Here's the cover.
That's all hand-lettering. Our friend Marion did both the illustration and the main logos, and I did the rest. It wasn't by choice-- I'd forgotten to have the text typeset, and improvised the best I could. The graph paper helped, but I had a whole new respect for comic book letterers afterward. That shit is HARD.
Page two. I wrote all of this, with input from Joe. I was the nominal editor and really was trying to set a tone. I wanted the 'zine to be inclusive, and was determined to try and get as many different kinds of things in there as I could. The way Joe and I envisioned it, we'd kind of figure out what we wanted-- art, stories, poetry, whatever-- and then recruit students who could do that. Our only real mandate, something we said over and over, was "just something people would actually goddamn READ," as opposed to the incredibly stuffy arts section in the Yearbook or the hated school paper.
The staff photo is Joe, Janet, me, and Marion. And Todd, our photographer, is in the mirror. Janet was a friend of mine from the debate team. I'd recruited her to help transcribe interviews-- we had two, and it was all I could do to get one of them done, and she volunteered to help with the other. She also was really good at talking me down from my tree whenever I'd get too manic or outraged, which happened fairly often.
Page three. This interview was actually one of my favorite things in the issue, but it was massively overshadowed by the 'controversy' over the other things we had in there. Peter Montgomery was an actor who was touring the high schools with a one-man production of Oedipus the King-- he used the traditional masks, holding one out at arm's length while wearing another and doing different voices for each, and it was really very effective. Our adviser Mr. McCormick suggested we interview him and it sounded good to us. So we raced down to the auditorium just as Peter was leaving and persuaded him to sit down with us.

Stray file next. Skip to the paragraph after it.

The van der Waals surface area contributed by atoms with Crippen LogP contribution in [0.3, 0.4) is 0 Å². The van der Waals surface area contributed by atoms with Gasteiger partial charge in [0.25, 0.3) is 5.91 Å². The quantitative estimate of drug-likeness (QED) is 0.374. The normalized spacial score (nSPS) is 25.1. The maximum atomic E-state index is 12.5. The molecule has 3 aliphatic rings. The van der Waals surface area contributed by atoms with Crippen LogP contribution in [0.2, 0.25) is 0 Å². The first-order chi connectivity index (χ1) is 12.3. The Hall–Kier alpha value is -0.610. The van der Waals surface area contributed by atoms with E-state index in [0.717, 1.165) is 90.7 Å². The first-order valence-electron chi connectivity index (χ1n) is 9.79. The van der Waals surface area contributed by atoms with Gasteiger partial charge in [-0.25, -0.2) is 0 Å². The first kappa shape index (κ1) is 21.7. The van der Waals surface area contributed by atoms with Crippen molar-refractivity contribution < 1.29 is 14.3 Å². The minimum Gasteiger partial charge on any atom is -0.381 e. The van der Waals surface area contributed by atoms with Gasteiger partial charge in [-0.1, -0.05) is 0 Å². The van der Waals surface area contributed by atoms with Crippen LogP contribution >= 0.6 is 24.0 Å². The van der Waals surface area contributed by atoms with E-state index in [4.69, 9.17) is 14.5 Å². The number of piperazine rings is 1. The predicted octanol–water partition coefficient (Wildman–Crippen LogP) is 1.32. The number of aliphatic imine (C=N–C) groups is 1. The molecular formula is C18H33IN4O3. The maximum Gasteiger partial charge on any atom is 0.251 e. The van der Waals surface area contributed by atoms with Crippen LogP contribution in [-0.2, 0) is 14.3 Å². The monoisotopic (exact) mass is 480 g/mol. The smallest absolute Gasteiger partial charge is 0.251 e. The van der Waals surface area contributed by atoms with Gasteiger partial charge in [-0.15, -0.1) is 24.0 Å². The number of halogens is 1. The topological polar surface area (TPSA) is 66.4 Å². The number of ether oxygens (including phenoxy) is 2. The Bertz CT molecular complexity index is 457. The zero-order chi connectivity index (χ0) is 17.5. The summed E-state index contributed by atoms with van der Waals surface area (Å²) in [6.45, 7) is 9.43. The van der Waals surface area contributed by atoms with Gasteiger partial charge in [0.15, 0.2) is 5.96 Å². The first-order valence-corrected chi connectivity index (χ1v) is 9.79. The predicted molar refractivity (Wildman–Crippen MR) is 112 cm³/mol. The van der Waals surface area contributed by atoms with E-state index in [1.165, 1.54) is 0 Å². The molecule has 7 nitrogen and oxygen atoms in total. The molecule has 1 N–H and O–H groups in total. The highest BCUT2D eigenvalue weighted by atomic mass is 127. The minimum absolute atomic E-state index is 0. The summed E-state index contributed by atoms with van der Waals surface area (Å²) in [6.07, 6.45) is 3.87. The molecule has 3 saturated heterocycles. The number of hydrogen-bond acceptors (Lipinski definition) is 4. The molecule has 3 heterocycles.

Looking back on this, I really have no idea how Joe and I talked so many people into just giving us so many different things-- especially, the hours of unpaid time. (To this day, I feel a guilty twinge whenever I think about the pages and pages of interview transcription Janet did for us that never got used. I had to cut everything down ruthlessly to make it fit, even at our relatively tiny type size.)
But Mr. Montgomery was wonderful. He instantly settled in and gave us a great hour of really thoughtful stuff, and a few weeks later Joe, Todd, and I drove up to his house in Raleigh Hills and he posed for the photos, in and out of costume. I was irked that we didn't have the masks in the photo as well but we were already imposing so I didn't want to push it. Mr. Montgomery had them packed away somewhere inconvenient or something, so we settled for the robe. His wife gave us cookies, even. They were lovely people. I wish I knew what became of him; I hope he had a long and happy career in classical theater, somewhere.
Then we had fiction. I was determined there would be fiction and that it would be something with an actual plot, something that moved. None of that contemplative, pseudo-Thoreau, fallen-leaves-and-heartache crap we always got in the yearbook.
Unfortunately, we had no submissions-- and I hit up all the student writers I knew. Finally, in a burst of anxiety and frustration, I pounded this effort out in an afternoon at Joe's house. He had an electric typewriter, which fueled me... it was so much faster than my crappy old Royal. I did a polish at home--mostly taking out excessive swearing-- and here it is.
The illustration is another last-minute improv with the Castell pen. Me trying to channel Jim Steranko; I was hugely influenced by his graphics on Weird Heroes and MediaScene. The writing... well, hell, I was barely seventeen and apart from the anger and the adolescent angst, I was just discovering things like Dangerous Visions and Philip K. Dick. In particular, I had fallen completely in love with Logan's Run-- the original novel, that is, and its headlong pulpy momentum and abrupt transitions. I'm afraid a fair amount of this came from that... the repressive government, the chase plot, the harsh transitions set off in a different typeface. It's painfully obvious now. I swear I wasn't intending to rip it off. But you pretty much echo whoever you think is cool when you are starting out.
The illustration is Marion, again. I actually was writing the whole thing just to get to that picture, it was a huge penciled piece he had that I was determined to use somehow. Shooting a grayscale stat of it really hurt it, but you can sort of see it, I guess.
I used a pen name because I really, really wanted to put other people's fiction in the thing, not mine, and I wanted that demonstrated in the first issue as a clear statement of purpose. If we'd gotten ANY kind of submission I would have run it. But we didn't, so I stepped in. Nobody knew "Simon Sedgwick" was me except Joe and Janet, but most people who knew us weren't fooled.